Are Tech Stocks Too Expensive? | American Funds

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Will Craig Investment Analyst
investment perspectives

Are Tech Stocks Too Expensive?

Will Craig covers global internet companies. He has 12 years of investment experience, five with Capital Group. He holds an MBA from Stanford and a bachelor’s in Asian studies from UNC-Chapel Hill.

Key Takeaways

  • Tech’s weighting in U.S. markets is the highest it’s been since the tech-stock boom
  • Valuations in tech are still compelling due to unique and powerful business models
  • Expect tech stocks’ sway to increase as platform companies grow and gain market share

Surging technology stocks — think Facebook, Microsoft, Apple and Alphabet — are rapidly expanding their influence on the makeup and direction of the U.S. stock market. But while some might think this is a sign of excess or overvaluation, I suggest that, if anything, the sector’s influence will only intensify the next few years as the market appreciates these companies’ superior fundamentals and growth prospects.

There’s no denying tech stocks‘ power. Here’s a point-in-time measure that shows how important tech has become in 2017. The market value weighting of information technology stocks in the Standard & Poor’s 500 Composite Index reached 23% in early 2017, the highest level since the tech-stock boom in 2000, when it peaked at 34% in August 2000. Tech’s outsized role is even more pronounced in emerging markets, accounting for 30% of the market value of the MSCI China Investable Market Index (IMI) as of 2016. That’s up from less than 10% in 2000. And technology is the largest component in the MSCI Emerging Markets Index.
 

Tech’s Importance Rises Percentage of the S&P 500 market value in the information technology sector

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Source: MSCI, RIMES as of 6/30/17. MSCI has not approved, reviewed or produced this report, makes no express or implied warranties or representations and is not liable whatsoever for any data in the report. You may not redistribute the MSCI data or use it as a basis for other indices or investment products.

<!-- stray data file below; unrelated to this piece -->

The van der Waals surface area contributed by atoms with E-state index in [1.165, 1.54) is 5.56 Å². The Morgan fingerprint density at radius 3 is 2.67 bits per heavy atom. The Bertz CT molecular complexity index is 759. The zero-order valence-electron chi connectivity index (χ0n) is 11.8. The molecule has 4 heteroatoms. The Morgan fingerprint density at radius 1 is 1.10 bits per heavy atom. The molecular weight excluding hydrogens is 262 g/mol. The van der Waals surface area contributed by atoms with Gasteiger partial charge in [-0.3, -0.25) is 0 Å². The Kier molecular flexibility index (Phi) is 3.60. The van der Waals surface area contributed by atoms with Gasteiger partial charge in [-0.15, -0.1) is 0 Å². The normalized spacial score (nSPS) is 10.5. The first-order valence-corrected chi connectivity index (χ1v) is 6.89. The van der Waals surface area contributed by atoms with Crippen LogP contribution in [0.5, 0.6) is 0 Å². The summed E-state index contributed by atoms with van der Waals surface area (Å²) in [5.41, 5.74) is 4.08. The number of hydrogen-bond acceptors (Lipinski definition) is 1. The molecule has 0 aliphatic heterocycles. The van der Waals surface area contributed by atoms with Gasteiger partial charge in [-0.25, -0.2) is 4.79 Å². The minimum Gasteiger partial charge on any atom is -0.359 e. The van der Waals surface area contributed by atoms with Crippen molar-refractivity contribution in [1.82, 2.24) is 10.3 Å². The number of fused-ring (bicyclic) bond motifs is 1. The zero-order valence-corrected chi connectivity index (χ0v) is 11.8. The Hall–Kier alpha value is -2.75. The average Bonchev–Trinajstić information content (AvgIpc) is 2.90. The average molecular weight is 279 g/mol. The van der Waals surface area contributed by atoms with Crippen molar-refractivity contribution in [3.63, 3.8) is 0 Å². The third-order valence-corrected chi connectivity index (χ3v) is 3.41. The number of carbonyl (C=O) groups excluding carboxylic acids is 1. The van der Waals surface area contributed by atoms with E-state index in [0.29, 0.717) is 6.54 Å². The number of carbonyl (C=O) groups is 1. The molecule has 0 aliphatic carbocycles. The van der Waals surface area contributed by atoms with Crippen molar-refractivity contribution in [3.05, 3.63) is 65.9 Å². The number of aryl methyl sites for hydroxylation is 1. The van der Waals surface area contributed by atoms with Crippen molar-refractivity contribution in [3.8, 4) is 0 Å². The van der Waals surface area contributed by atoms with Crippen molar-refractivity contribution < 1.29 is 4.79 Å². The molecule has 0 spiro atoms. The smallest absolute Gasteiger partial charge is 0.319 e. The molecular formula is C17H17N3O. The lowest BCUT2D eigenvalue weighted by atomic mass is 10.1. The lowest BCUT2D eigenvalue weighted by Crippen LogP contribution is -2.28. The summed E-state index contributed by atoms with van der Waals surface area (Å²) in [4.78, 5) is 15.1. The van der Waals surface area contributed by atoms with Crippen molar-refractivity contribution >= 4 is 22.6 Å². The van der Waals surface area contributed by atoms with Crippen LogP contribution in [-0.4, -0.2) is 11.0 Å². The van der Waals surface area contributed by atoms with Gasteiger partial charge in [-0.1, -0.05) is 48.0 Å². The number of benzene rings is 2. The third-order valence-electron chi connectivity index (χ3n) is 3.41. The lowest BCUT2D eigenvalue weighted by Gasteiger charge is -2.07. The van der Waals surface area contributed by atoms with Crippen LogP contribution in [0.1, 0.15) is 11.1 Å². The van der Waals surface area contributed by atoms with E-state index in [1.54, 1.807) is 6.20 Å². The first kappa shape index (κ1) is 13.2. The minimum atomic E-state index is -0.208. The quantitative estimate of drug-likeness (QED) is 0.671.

Individual tech stocks tell the same story, too. Consumer electronics and computer software developer Apple saw its market value top $800 billion this year, the first U.S. company to reach that height — meaning this one stock accounts for 4% of the S&P 500’s market value. Overseas, Chinese internet giants Tencent and Alibaba are among the world’s 10 most valuable companies and some of the biggest drivers of returns over the past year, based on the MSCI ACWI index.

My analysis shows tech’s already large influence can grow even further, because:


1. Tech Stocks Don’t Seem to Be in a Bubble

Despite strong gains this year, tech stocks, specifically those in the internet space, offer value. Internet stocks’ price-to-earnings multiples are 140% higher than that of the S&P 500 based on 2018 estimates, but that number masks a more accurate picture of the opportunity. Internet companies’ free cash flow gives a truer picture of their ongoing financial power, as these companies trade at just a 55% premium to the market in free cash flow estimates for 2018, a reasonable price in my view for superior profitability. Internet companies’ return on invested capital, a measure of how much profit is driven from equity and debt invested in the company, is 26% higher than that of the S&P 500. Internet companies also enjoy valuation support due to holding 4% of their market value in net cash, as opposed to S&P 500 companies that carry net debt.